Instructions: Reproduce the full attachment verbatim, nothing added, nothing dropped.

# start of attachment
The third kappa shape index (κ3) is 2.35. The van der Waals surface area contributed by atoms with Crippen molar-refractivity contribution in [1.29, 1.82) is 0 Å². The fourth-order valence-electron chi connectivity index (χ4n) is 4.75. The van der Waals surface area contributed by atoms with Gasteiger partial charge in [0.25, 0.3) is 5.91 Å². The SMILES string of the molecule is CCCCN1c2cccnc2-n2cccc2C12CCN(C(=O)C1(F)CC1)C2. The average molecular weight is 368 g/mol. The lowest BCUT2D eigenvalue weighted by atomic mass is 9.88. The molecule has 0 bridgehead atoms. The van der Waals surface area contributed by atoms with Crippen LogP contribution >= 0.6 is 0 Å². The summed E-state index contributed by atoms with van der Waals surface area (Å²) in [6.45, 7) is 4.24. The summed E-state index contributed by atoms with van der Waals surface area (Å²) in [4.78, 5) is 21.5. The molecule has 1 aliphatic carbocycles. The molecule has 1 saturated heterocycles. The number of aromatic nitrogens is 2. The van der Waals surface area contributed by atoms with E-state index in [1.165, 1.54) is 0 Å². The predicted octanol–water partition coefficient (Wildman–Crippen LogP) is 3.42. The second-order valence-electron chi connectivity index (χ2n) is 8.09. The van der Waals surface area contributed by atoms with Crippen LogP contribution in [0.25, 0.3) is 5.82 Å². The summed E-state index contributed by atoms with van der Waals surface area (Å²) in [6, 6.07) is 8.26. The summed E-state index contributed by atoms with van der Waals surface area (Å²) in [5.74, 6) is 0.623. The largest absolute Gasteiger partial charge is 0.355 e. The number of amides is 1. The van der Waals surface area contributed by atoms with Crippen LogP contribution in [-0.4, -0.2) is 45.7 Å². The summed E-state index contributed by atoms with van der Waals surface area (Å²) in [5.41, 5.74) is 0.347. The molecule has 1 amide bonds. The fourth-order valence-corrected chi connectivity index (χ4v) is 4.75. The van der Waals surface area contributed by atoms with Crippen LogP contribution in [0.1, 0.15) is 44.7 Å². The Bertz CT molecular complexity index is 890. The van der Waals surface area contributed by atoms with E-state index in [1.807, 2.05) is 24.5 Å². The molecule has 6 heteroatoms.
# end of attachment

The third kappa shape index (κ3) is 2.35. The van der Waals surface area contributed by atoms with Crippen molar-refractivity contribution in [1.29, 1.82) is 0 Å². The fourth-order valence-electron chi connectivity index (χ4n) is 4.75. The van der Waals surface area contributed by atoms with Gasteiger partial charge in [0.25, 0.3) is 5.91 Å². The SMILES string of the molecule is CCCCN1c2cccnc2-n2cccc2C12CCN(C(=O)C1(F)CC1)C2. The average molecular weight is 368 g/mol. The lowest BCUT2D eigenvalue weighted by atomic mass is 9.88. The molecule has 0 bridgehead atoms. The van der Waals surface area contributed by atoms with Crippen LogP contribution >= 0.6 is 0 Å². The summed E-state index contributed by atoms with van der Waals surface area (Å²) in [6.45, 7) is 4.24. The summed E-state index contributed by atoms with van der Waals surface area (Å²) in [4.78, 5) is 21.5. The molecule has 1 aliphatic carbocycles. The molecule has 1 saturated heterocycles. The number of aromatic nitrogens is 2. The van der Waals surface area contributed by atoms with E-state index in [1.165, 1.54) is 0 Å². The predicted octanol–water partition coefficient (Wildman–Crippen LogP) is 3.42. The second-order valence-electron chi connectivity index (χ2n) is 8.09. The van der Waals surface area contributed by atoms with Crippen LogP contribution in [0.25, 0.3) is 5.82 Å². The summed E-state index contributed by atoms with van der Waals surface area (Å²) in [6, 6.07) is 8.26. The summed E-state index contributed by atoms with van der Waals surface area (Å²) in [5.74, 6) is 0.623. The largest absolute Gasteiger partial charge is 0.355 e. The number of amides is 1. The van der Waals surface area contributed by atoms with Crippen LogP contribution in [-0.4, -0.2) is 45.7 Å². The summed E-state index contributed by atoms with van der Waals surface area (Å²) in [5.41, 5.74) is 0.347. The molecule has 1 amide bonds. The fourth-order valence-corrected chi connectivity index (χ4v) is 4.75. The van der Waals surface area contributed by atoms with Crippen LogP contribution in [0.1, 0.15) is 44.7 Å². The Bertz CT molecular complexity index is 890. The van der Waals surface area contributed by atoms with E-state index in [1.807, 2.05) is 24.5 Å². The molecule has 6 heteroatoms.